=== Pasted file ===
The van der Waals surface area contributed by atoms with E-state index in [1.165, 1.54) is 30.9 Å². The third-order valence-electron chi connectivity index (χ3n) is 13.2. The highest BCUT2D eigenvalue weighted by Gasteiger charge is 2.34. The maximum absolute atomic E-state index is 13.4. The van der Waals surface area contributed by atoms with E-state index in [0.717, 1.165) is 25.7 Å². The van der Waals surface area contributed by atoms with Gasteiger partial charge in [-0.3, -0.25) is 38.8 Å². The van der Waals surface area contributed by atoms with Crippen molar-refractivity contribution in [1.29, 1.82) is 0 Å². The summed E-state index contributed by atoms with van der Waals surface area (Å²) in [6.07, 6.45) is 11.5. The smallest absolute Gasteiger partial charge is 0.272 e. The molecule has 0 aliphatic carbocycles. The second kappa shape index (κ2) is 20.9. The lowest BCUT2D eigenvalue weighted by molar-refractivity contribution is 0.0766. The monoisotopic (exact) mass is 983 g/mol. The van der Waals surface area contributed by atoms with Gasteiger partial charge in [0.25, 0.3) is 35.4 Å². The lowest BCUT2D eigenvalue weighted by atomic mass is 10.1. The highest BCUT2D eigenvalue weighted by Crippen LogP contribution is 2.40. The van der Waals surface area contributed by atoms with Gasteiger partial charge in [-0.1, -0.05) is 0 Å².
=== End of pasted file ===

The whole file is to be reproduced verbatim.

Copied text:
The van der Waals surface area contributed by atoms with E-state index in [1.165, 1.54) is 30.9 Å². The third-order valence-electron chi connectivity index (χ3n) is 13.2. The highest BCUT2D eigenvalue weighted by Gasteiger charge is 2.34. The maximum absolute atomic E-state index is 13.4. The van der Waals surface area contributed by atoms with E-state index in [0.717, 1.165) is 25.7 Å². The van der Waals surface area contributed by atoms with Gasteiger partial charge in [-0.3, -0.25) is 38.8 Å². The van der Waals surface area contributed by atoms with Crippen molar-refractivity contribution in [1.29, 1.82) is 0 Å². The summed E-state index contributed by atoms with van der Waals surface area (Å²) in [6.07, 6.45) is 11.5. The smallest absolute Gasteiger partial charge is 0.272 e. The molecule has 0 aliphatic carbocycles. The second kappa shape index (κ2) is 20.9. The lowest BCUT2D eigenvalue weighted by molar-refractivity contribution is 0.0766. The monoisotopic (exact) mass is 983 g/mol. The van der Waals surface area contributed by atoms with Gasteiger partial charge in [0.25, 0.3) is 35.4 Å². The lowest BCUT2D eigenvalue weighted by atomic mass is 10.1. The highest BCUT2D eigenvalue weighted by Crippen LogP contribution is 2.40. The van der Waals surface area contributed by atoms with Gasteiger partial charge in [-0.1, -0.05) is 0 Å².